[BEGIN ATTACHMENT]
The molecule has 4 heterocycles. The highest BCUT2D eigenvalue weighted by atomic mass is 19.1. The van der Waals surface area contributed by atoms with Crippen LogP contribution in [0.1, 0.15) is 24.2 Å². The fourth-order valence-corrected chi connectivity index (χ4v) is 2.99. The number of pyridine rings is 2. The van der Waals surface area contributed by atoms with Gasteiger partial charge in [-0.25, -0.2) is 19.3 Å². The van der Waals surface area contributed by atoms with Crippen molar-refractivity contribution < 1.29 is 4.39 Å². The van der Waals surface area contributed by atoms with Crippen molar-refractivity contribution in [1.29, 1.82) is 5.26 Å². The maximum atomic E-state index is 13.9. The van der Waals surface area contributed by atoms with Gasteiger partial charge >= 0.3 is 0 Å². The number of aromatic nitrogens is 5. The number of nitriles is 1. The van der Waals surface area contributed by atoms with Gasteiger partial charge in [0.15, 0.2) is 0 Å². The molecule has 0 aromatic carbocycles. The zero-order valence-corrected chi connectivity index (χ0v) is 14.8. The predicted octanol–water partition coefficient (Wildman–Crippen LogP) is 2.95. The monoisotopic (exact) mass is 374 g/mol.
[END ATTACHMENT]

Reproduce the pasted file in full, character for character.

The molecule has 4 heterocycles. The highest BCUT2D eigenvalue weighted by atomic mass is 19.1. The van der Waals surface area contributed by atoms with Crippen LogP contribution in [0.1, 0.15) is 24.2 Å². The fourth-order valence-corrected chi connectivity index (χ4v) is 2.99. The number of pyridine rings is 2. The van der Waals surface area contributed by atoms with Gasteiger partial charge in [-0.25, -0.2) is 19.3 Å². The van der Waals surface area contributed by atoms with Crippen molar-refractivity contribution < 1.29 is 4.39 Å². The van der Waals surface area contributed by atoms with Crippen molar-refractivity contribution in [1.29, 1.82) is 5.26 Å². The maximum atomic E-state index is 13.9. The van der Waals surface area contributed by atoms with Gasteiger partial charge >= 0.3 is 0 Å². The number of aromatic nitrogens is 5. The number of nitriles is 1. The van der Waals surface area contributed by atoms with Gasteiger partial charge in [0.15, 0.2) is 0 Å². The molecule has 0 aromatic carbocycles. The zero-order valence-corrected chi connectivity index (χ0v) is 14.8. The predicted octanol–water partition coefficient (Wildman–Crippen LogP) is 2.95. The monoisotopic (exact) mass is 374 g/mol.